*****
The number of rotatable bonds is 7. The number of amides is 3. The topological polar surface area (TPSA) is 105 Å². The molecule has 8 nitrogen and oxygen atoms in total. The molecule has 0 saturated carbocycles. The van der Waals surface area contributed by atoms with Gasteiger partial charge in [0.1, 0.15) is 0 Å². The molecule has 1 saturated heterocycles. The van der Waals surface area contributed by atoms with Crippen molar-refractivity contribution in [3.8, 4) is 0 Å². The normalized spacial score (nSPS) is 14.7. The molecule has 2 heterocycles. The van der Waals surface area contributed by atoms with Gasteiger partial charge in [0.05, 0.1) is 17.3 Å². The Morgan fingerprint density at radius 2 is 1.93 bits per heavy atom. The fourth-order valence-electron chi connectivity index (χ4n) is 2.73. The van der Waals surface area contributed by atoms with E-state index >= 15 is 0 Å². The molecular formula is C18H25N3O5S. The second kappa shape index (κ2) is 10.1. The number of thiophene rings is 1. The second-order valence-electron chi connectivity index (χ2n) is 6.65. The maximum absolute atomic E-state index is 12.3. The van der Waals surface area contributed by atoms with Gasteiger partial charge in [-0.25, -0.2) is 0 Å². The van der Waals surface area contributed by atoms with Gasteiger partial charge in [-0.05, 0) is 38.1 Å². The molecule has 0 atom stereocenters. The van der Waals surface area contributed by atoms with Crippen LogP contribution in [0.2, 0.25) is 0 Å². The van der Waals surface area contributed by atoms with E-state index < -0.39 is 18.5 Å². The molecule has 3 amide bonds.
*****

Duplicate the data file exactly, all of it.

The number of rotatable bonds is 7. The number of amides is 3. The topological polar surface area (TPSA) is 105 Å². The molecule has 8 nitrogen and oxygen atoms in total. The molecule has 0 saturated carbocycles. The van der Waals surface area contributed by atoms with Gasteiger partial charge in [0.1, 0.15) is 0 Å². The molecule has 1 saturated heterocycles. The van der Waals surface area contributed by atoms with Crippen molar-refractivity contribution in [3.8, 4) is 0 Å². The normalized spacial score (nSPS) is 14.7. The molecule has 2 heterocycles. The van der Waals surface area contributed by atoms with Gasteiger partial charge in [0.05, 0.1) is 17.3 Å². The Morgan fingerprint density at radius 2 is 1.93 bits per heavy atom. The fourth-order valence-electron chi connectivity index (χ4n) is 2.73. The van der Waals surface area contributed by atoms with E-state index >= 15 is 0 Å². The molecular formula is C18H25N3O5S. The second kappa shape index (κ2) is 10.1. The number of thiophene rings is 1. The second-order valence-electron chi connectivity index (χ2n) is 6.65. The maximum absolute atomic E-state index is 12.3. The van der Waals surface area contributed by atoms with Gasteiger partial charge in [-0.25, -0.2) is 0 Å². The van der Waals surface area contributed by atoms with Gasteiger partial charge in [-0.05, 0) is 38.1 Å². The molecule has 0 atom stereocenters. The van der Waals surface area contributed by atoms with Crippen LogP contribution in [0.2, 0.25) is 0 Å². The van der Waals surface area contributed by atoms with E-state index < -0.39 is 18.5 Å². The molecule has 3 amide bonds.